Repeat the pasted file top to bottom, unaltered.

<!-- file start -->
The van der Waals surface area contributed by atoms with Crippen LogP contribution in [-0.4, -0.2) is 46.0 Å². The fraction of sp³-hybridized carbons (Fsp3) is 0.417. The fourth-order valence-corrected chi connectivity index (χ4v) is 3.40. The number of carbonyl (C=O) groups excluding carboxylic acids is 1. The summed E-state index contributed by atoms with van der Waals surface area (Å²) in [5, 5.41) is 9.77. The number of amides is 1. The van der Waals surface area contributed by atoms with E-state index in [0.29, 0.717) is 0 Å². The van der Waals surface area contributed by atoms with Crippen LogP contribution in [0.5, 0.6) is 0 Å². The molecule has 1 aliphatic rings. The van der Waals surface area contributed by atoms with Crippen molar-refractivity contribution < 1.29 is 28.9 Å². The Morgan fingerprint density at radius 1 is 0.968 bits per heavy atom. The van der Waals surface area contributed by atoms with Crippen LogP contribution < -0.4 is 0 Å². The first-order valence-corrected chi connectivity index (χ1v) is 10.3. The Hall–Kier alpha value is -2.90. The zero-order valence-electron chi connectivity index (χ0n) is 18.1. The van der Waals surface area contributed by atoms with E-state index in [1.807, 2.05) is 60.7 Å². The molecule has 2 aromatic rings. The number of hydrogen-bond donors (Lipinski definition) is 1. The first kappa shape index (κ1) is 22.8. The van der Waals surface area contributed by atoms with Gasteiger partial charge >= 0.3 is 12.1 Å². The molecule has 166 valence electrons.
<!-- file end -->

The van der Waals surface area contributed by atoms with Crippen LogP contribution in [-0.4, -0.2) is 46.0 Å². The fraction of sp³-hybridized carbons (Fsp3) is 0.417. The fourth-order valence-corrected chi connectivity index (χ4v) is 3.40. The number of carbonyl (C=O) groups excluding carboxylic acids is 1. The summed E-state index contributed by atoms with van der Waals surface area (Å²) in [5, 5.41) is 9.77. The number of amides is 1. The van der Waals surface area contributed by atoms with E-state index in [0.29, 0.717) is 0 Å². The van der Waals surface area contributed by atoms with Crippen LogP contribution in [0.5, 0.6) is 0 Å². The molecule has 1 aliphatic rings. The van der Waals surface area contributed by atoms with Crippen molar-refractivity contribution < 1.29 is 28.9 Å². The Morgan fingerprint density at radius 1 is 0.968 bits per heavy atom. The van der Waals surface area contributed by atoms with Crippen LogP contribution < -0.4 is 0 Å². The first-order valence-corrected chi connectivity index (χ1v) is 10.3. The Hall–Kier alpha value is -2.90. The zero-order valence-electron chi connectivity index (χ0n) is 18.1. The van der Waals surface area contributed by atoms with E-state index in [1.807, 2.05) is 60.7 Å². The molecule has 2 aromatic rings. The number of hydrogen-bond donors (Lipinski definition) is 1. The first kappa shape index (κ1) is 22.8. The van der Waals surface area contributed by atoms with Gasteiger partial charge >= 0.3 is 12.1 Å². The molecule has 166 valence electrons.